Not recommended for diagnosing acute West Nile infection. May be useful for determining past infections/exposure.
Semi-Quantitative Enzyme-Linked Immunosorbent Assay
Sun, Tue, Fri
New York DOH Approval Status
Serum separator tube.
Separate serum from cells ASAP or within 2 hours of collection. Transfer 1 mL serum to an ARUP Standard Transport Tube. (Min: 0.15 mL) Parallel testing is preferred and convalescent specimens must be received within 30 days from receipt of the acute specimens. Mark specimen plainly as "acute" or "convalescent."
Bacterially contaminated, heat-inactivated, hemolyzed, icteric, lipemic, or turbid specimens.
After separation from cells: Ambient: 48 hours; Refrigerated: 2 weeks; Frozen: 1 year (avoid repeated freeze/thaw cycles)
1.29 IV or less: Negative - No significant level of West Nile virus IgG antibody detected.
1.30-1.49 IV: Equivocal - Questionable presence of West Nile virus IgG antibody detected. Repeat testing in 10-14 days may be helpful.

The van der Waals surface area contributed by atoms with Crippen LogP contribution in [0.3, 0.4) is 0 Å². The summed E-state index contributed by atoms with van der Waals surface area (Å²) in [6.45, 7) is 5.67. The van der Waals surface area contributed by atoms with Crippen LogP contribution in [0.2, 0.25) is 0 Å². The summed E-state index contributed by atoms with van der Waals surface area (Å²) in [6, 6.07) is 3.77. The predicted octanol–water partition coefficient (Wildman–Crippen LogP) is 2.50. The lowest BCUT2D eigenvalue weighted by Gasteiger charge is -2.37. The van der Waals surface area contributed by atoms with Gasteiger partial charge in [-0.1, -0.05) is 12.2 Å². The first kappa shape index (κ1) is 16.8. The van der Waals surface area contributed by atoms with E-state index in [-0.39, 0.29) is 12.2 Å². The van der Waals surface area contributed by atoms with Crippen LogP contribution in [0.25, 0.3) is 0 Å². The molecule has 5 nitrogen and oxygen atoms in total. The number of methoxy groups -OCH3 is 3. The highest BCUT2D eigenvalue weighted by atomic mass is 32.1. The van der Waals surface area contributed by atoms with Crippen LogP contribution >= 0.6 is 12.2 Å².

1.50 IV or greater: Positive - Presence of IgG antibody to West Nile virus detected, suggestive of current or past infection.
This test is intended to be used as a semi-quantitative means of detecting West Nile virus-specific IgG in serum specimens in which there is a clinical suspicion of West Nile virus infection. This test should not be used solely for quantitative purpose, nor should the results be used without correlation to clinical history or other data. Because other members of the Flaviviridae family, such as St. Louis encephalitis virus, show extensive cross-reactivity with West Nile virus, serologic testing specific for these species should be considered.
Seroconversion between acute and convalescent sera is considered strong evidence of current or recent infection. The best evidence for infection is a significant change on two appropriately timed specimens, where both tests are done in the same laboratory at the same time.
|Component Test Code*||Component Chart Name||LOINC|
|0050234||West Nile Virus Ab, IgG, Ser||38997-3|
- WNV IgG